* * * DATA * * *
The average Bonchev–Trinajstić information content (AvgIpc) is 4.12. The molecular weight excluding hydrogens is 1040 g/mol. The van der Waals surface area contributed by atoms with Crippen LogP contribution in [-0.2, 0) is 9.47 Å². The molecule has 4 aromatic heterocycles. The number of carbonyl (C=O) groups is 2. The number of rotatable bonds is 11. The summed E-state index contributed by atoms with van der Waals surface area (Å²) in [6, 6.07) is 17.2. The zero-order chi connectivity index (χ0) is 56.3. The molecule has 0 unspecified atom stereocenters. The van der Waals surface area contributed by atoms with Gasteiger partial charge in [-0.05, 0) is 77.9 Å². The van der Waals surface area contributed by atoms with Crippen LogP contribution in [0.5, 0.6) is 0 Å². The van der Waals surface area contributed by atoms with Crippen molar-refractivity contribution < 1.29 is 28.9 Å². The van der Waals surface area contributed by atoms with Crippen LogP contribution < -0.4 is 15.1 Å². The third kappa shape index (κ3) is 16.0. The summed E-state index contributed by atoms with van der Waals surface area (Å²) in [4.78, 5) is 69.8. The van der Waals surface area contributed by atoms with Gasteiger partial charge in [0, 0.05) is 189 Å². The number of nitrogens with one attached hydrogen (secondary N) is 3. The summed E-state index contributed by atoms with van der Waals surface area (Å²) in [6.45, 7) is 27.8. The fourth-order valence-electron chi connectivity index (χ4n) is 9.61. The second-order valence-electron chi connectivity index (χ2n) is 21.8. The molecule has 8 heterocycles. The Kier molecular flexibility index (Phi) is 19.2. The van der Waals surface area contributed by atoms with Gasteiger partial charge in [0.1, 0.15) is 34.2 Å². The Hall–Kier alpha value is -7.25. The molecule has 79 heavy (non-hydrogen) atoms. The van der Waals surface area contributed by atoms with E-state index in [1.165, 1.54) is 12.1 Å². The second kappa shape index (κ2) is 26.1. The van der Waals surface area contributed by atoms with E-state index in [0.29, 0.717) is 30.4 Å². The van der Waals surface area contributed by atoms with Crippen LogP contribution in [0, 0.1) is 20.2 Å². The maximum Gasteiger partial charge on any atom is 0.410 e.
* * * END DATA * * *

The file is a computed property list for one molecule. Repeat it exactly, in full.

The average Bonchev–Trinajstić information content (AvgIpc) is 4.12. The molecular weight excluding hydrogens is 1040 g/mol. The van der Waals surface area contributed by atoms with Crippen LogP contribution in [-0.2, 0) is 9.47 Å². The molecule has 4 aromatic heterocycles. The number of carbonyl (C=O) groups is 2. The number of rotatable bonds is 11. The summed E-state index contributed by atoms with van der Waals surface area (Å²) in [6, 6.07) is 17.2. The zero-order chi connectivity index (χ0) is 56.3. The molecule has 0 unspecified atom stereocenters. The van der Waals surface area contributed by atoms with Gasteiger partial charge in [-0.05, 0) is 77.9 Å². The van der Waals surface area contributed by atoms with Crippen LogP contribution in [0.5, 0.6) is 0 Å². The van der Waals surface area contributed by atoms with Crippen molar-refractivity contribution < 1.29 is 28.9 Å². The van der Waals surface area contributed by atoms with Crippen LogP contribution < -0.4 is 15.1 Å². The third kappa shape index (κ3) is 16.0. The summed E-state index contributed by atoms with van der Waals surface area (Å²) in [4.78, 5) is 69.8. The van der Waals surface area contributed by atoms with Gasteiger partial charge in [0, 0.05) is 189 Å². The number of nitrogens with one attached hydrogen (secondary N) is 3. The summed E-state index contributed by atoms with van der Waals surface area (Å²) in [6.45, 7) is 27.8. The fourth-order valence-electron chi connectivity index (χ4n) is 9.61. The second-order valence-electron chi connectivity index (χ2n) is 21.8. The molecule has 8 heterocycles. The Kier molecular flexibility index (Phi) is 19.2. The van der Waals surface area contributed by atoms with Gasteiger partial charge in [0.1, 0.15) is 34.2 Å². The Hall–Kier alpha value is -7.25. The molecule has 79 heavy (non-hydrogen) atoms. The van der Waals surface area contributed by atoms with E-state index in [1.165, 1.54) is 12.1 Å². The second kappa shape index (κ2) is 26.1. The van der Waals surface area contributed by atoms with E-state index in [0.29, 0.717) is 30.4 Å². The van der Waals surface area contributed by atoms with Crippen LogP contribution in [0, 0.1) is 20.2 Å². The maximum Gasteiger partial charge on any atom is 0.410 e.